Arsene Wenger says he finds it sad that Tony Adams felt the need to criticise him in his upcoming book.
The former Arsenal captain has a second autobiography coming out, and in it he said he had considered saying his former manager ‘couldn’t coach his way out of a paper bag’ before tempering it slightly.
In a serialisation in The Sun (ugh), Adams said of a piece he’d written, “In the original draft, I said he couldn’t coach his way out of a paper bag. And though I modified that in the final article, it didn’t go down well.”
Whatever you might think of Wenger now, he helped extend Tony’s career, and enabling him to captain Arsenal to a double in 1997-98, and the Premier League title in 2002, making him the only man to captain a side to the title in three different decades.
Speaking about what was said in the book, the Arsenal manager said, “I know him for a long time. It’s sad. I’m not here for personal glory or to sell books, I’m here to do the job.
“I am respectful to everybody. I don’t have anything to say about that. For me it’s a subject of no interest and so I would like to dedicate my time to something that is more interesting.”
And responding to Adams’ claims about how he’d tried to find a job at Arsenal over the years, Wenger was clear about why it didn’t happen.
“In a football club today, you have to employ people who can help you to be successful,” he said.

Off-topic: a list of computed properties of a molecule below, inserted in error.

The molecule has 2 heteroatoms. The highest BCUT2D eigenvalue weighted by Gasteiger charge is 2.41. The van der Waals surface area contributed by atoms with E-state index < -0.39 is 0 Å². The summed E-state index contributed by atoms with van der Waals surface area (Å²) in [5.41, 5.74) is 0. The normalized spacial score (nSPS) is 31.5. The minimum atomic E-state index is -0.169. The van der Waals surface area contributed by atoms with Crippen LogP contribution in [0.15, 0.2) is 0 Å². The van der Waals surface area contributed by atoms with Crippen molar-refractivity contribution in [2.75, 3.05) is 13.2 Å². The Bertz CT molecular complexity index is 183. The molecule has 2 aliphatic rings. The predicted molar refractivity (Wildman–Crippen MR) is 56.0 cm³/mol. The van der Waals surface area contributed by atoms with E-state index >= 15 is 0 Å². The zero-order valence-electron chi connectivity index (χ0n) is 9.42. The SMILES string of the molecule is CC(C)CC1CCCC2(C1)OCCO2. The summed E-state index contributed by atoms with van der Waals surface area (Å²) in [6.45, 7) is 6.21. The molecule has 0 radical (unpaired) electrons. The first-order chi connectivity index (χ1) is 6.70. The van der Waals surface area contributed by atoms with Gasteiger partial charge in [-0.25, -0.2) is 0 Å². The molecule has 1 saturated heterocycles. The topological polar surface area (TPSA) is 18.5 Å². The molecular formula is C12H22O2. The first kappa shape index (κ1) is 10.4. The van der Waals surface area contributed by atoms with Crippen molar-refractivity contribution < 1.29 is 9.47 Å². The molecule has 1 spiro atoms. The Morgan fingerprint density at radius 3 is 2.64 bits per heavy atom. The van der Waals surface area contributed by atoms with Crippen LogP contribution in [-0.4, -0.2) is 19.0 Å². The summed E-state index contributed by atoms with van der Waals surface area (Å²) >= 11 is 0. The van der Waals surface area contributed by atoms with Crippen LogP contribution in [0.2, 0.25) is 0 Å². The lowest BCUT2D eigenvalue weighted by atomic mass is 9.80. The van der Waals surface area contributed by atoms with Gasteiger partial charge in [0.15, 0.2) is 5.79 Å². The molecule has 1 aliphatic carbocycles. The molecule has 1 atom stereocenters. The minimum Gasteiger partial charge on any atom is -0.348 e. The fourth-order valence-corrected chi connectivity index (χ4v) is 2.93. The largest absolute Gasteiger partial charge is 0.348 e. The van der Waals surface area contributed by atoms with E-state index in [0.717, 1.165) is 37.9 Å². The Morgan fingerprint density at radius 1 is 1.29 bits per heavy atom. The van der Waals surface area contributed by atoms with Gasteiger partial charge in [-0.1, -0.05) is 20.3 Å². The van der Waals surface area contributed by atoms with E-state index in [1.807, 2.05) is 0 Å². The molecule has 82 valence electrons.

“And sometimes it is necessary to make harsh decisions. But there is no right. I think if I leave tomorrow Arsenal I have no right to come back, because I have worked here.
“You have to be needed. And like you have made a career as a player somewhere, it doesn’t give you any divine right to come back. That’s what it is.
“Because all the players, at some stage, they decide to leave, when their interest was to leave. It is not like some players have never left the club.
“When it was their interest to go somewhere else, they went somewhere else.”
Arsenal did offer Adams a job coaching the under 18s last year, which he accepted, before chasing a more lucrative offer in China. One which has led him to managing Spanish side Granada now, but they have lost every game since he took over.
And as much as Tony Adams was a brilliant player and captain for us – something nobody can ever doubt – it’s difficult to see what he could have contributed as a coach when you look at his post-playing career to date.
As Wenger said, the whole thing feels a bit sad.